Characterization of Electrochemically Formed Coloured Passive Layers on Titanium and Zirconium: Optical, Surface and Corrosion Properties

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Date
2011-09-20
Authors
Holmberg, Rebecca
Keyword
Material Science , Electrochemistry
Abstract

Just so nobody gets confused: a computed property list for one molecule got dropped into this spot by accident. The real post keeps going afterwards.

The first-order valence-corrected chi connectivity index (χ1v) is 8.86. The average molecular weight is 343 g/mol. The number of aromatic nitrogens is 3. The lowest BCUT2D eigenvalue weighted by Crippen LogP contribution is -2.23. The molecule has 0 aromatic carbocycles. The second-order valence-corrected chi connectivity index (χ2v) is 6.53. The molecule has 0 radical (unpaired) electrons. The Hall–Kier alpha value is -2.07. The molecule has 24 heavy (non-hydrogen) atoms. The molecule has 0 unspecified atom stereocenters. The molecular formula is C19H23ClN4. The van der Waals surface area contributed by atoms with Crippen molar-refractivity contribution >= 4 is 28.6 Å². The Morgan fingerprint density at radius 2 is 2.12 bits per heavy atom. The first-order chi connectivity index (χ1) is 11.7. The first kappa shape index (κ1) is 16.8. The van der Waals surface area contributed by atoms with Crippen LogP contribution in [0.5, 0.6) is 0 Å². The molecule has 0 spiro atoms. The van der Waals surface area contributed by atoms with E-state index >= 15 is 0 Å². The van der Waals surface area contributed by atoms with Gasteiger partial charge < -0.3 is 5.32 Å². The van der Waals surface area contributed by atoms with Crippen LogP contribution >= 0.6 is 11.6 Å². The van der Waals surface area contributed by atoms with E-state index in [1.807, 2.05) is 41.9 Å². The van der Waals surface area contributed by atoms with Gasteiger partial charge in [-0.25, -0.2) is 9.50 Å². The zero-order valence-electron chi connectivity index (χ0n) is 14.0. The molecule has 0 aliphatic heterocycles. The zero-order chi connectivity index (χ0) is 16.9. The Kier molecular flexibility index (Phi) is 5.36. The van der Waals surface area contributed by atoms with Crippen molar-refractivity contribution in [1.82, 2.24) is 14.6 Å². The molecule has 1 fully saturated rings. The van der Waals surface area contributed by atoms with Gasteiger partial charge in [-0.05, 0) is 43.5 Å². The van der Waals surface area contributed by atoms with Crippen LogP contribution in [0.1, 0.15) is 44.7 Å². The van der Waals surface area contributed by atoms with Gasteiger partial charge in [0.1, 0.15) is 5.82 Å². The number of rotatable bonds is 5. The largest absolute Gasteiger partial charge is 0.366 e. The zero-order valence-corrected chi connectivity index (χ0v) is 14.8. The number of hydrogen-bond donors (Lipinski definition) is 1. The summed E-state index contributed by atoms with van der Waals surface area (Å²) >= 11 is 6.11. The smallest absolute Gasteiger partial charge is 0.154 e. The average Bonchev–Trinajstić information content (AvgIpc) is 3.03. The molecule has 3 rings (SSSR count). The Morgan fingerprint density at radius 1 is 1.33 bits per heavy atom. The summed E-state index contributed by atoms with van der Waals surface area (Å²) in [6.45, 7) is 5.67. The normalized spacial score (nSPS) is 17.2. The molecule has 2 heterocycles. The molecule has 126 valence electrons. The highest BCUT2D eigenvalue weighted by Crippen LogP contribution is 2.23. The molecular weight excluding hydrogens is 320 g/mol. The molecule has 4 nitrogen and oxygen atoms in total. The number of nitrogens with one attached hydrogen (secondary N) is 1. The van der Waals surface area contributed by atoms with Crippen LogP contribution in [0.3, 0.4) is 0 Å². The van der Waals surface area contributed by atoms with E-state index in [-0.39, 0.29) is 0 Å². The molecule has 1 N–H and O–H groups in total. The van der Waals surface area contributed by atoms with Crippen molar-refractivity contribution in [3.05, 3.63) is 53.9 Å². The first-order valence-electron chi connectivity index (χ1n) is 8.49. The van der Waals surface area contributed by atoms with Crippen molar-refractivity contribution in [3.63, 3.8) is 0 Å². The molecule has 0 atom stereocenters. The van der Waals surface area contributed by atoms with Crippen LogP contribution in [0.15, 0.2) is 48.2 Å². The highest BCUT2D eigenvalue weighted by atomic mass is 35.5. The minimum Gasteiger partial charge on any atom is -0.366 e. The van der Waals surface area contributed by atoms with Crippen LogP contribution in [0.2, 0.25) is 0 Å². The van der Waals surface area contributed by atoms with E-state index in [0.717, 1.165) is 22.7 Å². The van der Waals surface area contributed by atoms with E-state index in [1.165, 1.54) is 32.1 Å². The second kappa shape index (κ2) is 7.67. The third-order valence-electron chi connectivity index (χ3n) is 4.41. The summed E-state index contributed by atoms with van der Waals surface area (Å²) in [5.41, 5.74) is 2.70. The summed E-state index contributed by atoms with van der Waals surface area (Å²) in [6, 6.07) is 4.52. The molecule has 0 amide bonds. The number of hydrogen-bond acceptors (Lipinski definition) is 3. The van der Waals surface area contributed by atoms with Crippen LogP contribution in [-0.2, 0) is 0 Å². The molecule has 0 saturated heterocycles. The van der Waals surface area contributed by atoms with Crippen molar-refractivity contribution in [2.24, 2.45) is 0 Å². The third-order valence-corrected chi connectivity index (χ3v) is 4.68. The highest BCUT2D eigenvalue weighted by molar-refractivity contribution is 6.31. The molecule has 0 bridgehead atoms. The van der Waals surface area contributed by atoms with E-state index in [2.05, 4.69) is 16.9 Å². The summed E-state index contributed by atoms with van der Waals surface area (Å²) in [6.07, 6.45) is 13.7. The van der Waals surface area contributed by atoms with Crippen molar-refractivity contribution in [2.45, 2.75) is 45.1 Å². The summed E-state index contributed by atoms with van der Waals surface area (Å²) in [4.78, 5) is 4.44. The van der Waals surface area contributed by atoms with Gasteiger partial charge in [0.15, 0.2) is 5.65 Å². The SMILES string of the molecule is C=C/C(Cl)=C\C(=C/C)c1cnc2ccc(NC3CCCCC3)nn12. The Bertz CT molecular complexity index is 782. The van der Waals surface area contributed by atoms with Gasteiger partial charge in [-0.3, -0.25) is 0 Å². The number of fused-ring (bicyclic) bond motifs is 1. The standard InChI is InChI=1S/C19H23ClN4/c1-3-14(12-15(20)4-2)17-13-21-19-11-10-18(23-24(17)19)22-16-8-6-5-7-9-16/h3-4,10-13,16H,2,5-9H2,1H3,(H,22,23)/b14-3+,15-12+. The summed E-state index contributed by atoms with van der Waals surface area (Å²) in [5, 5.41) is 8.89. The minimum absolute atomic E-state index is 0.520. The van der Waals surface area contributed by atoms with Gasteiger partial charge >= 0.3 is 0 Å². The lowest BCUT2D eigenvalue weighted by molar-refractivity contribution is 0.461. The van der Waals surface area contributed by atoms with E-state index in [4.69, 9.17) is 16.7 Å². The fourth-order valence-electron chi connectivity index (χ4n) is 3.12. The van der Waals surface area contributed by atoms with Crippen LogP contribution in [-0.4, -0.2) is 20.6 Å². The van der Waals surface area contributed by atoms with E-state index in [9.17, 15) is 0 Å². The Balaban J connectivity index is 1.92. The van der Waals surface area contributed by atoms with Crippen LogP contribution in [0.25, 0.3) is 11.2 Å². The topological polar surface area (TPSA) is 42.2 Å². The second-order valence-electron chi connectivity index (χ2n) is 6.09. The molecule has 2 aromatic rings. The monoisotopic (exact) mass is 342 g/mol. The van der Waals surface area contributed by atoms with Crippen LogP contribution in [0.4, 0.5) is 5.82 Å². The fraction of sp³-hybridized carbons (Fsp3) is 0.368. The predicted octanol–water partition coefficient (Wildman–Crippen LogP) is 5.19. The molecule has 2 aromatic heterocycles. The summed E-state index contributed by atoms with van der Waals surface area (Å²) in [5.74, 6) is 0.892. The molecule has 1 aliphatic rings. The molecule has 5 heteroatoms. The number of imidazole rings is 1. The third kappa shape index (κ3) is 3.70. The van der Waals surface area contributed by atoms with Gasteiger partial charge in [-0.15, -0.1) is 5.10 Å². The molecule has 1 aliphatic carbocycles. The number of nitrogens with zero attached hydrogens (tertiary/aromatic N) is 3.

Electrochemically formed passive layers on titanium and zirconium, and their optical, surface and corrosion properties are presented. With the use of higher applied AC voltages, the passive layers become thicker and more protective of the underlying metal, as determined from thickness measurements by scanning electron microscopy and focused ion beam instruments, as well as passive layer corrosion resistance measurements by electrochemical polarization curve and inductively coupled plasma mass spectrometry experiments. The surface morphology of all samples was studied with atomic force microscopy, profilometry, visible light microscopy, transmission electron microscopy, and finally electron backscattered diffraction experiments. The passive layers were found to be uniform in their surface structure with no cracks or fractures. However, the samples prepared at VAC = 60-80 V showed defects, which were increasingly prevalent at higher VAC. These defects are thought to be attributed to a process of localized electrochemical breakdown. The aforementioned increase in corrosion resistance is in spite of the defects, which were observed for the samples prepared at VAC = 60-80 V. Surface morphology, in relation to optical properties, was also investigated through reflectance spectroscopy measurements. A correlation between grain colouration and light reflected from the sample surface was observed through measurements using visible light microscopy as well as near infrared ultraviolet visible reflectance spectroscopy. These experiments showed a red-shift of wavelength maxima (λmax) values as voltages, and therefore thickness, were increased. This is the reason that different colours are seen for different thicknesses; the red shift causes different wavelengths to be reflected constructively and destructively. Overall, these passive layers are protective of an already remarkable metal and, with greater knowledge of their properties, their potential may be observed in a wide range of applications.
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